It’s no secret that the COVID-19 pandemic accelerated Americans’ path to remote and hybrid work environments and considerably shifted expectations around work-life balance and workplace culture. Inside the Pentagon, this change is having more positive outcomes than technology-focused leadership originally anticipated, according to Defense Digital Service (DDS) Director Katie Savage.
“It’s so interesting. I really thought that there would be an adverse effect on government hiring because of the economy and because of [more people working from home] — and that’s just been the opposite,” Savage said on Thursday at CyberScoop’s CyberTalks event in Washington.
DDS is essentially a “rapid response team” of expert engineers, data scientists, product managers and designers working within the Office of the Secretary of Defense. Following a recent reorganization of multiple offices, the team was moved under the purview of the nascent Chief Digital and Artificial Intelligence Office in OSD.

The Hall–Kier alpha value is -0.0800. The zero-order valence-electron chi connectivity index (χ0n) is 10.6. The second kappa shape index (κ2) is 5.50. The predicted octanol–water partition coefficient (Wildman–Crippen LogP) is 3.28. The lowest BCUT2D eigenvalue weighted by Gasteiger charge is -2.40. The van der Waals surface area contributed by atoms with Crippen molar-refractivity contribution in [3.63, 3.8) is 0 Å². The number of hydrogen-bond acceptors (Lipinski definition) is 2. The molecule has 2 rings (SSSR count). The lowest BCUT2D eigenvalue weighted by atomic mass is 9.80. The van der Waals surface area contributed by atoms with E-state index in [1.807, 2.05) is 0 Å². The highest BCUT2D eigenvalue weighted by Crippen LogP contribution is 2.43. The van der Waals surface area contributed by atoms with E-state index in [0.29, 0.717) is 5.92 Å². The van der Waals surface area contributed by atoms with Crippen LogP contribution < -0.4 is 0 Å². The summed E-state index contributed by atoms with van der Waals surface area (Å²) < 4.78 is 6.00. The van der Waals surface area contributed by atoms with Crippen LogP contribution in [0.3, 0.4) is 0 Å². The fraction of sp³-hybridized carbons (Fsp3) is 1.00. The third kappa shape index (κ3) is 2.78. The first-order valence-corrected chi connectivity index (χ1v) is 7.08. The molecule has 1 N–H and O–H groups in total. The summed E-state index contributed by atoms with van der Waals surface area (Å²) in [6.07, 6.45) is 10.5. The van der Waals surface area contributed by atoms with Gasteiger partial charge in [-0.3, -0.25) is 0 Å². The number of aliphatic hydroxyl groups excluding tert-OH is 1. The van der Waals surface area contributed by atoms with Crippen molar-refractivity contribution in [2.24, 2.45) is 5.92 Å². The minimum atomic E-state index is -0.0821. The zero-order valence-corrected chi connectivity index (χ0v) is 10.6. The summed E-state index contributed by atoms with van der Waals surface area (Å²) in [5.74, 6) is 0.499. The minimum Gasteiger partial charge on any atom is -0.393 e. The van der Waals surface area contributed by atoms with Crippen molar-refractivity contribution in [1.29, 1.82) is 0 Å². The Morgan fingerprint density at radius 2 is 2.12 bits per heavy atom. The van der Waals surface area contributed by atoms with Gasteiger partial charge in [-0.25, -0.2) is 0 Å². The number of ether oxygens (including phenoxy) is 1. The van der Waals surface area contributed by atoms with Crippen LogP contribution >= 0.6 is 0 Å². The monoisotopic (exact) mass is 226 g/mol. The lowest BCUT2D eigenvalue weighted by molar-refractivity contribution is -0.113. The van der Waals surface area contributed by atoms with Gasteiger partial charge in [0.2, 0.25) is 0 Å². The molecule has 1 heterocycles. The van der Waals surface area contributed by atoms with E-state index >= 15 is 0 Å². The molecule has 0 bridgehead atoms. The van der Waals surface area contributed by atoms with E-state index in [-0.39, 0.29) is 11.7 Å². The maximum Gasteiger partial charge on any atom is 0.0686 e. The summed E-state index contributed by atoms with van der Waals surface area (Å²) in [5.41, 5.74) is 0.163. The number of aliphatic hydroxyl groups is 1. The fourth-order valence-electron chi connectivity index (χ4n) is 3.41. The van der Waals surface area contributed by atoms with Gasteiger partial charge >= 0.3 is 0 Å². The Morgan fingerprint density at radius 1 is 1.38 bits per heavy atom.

DDS officials typically serve two- to five-year terms within the department. But since the pandemic and associated shutdowns, some technologists are now actively interested in serving for longer, Savage noted.
“And increasingly, right here in interviews, people want to be more mission focused. They don’t want to build like a dog-walking app or something like that — they’re saying things like ‘I want a job that my children will be proud of,’” Savage said. “And they’re also interested in the stability that the government can provide.”
Many people applying to DDS and the Pentagon in technology-focused roles now were laid off from industry jobs, she observed.
“The workforce and the environment shifted during the pandemic. So, I think in government we have an incredible opportunity right now to take advantage of the flexibility and the stability that the government can provide and, you know, the mission that industry can’t always compete with,” Savage said.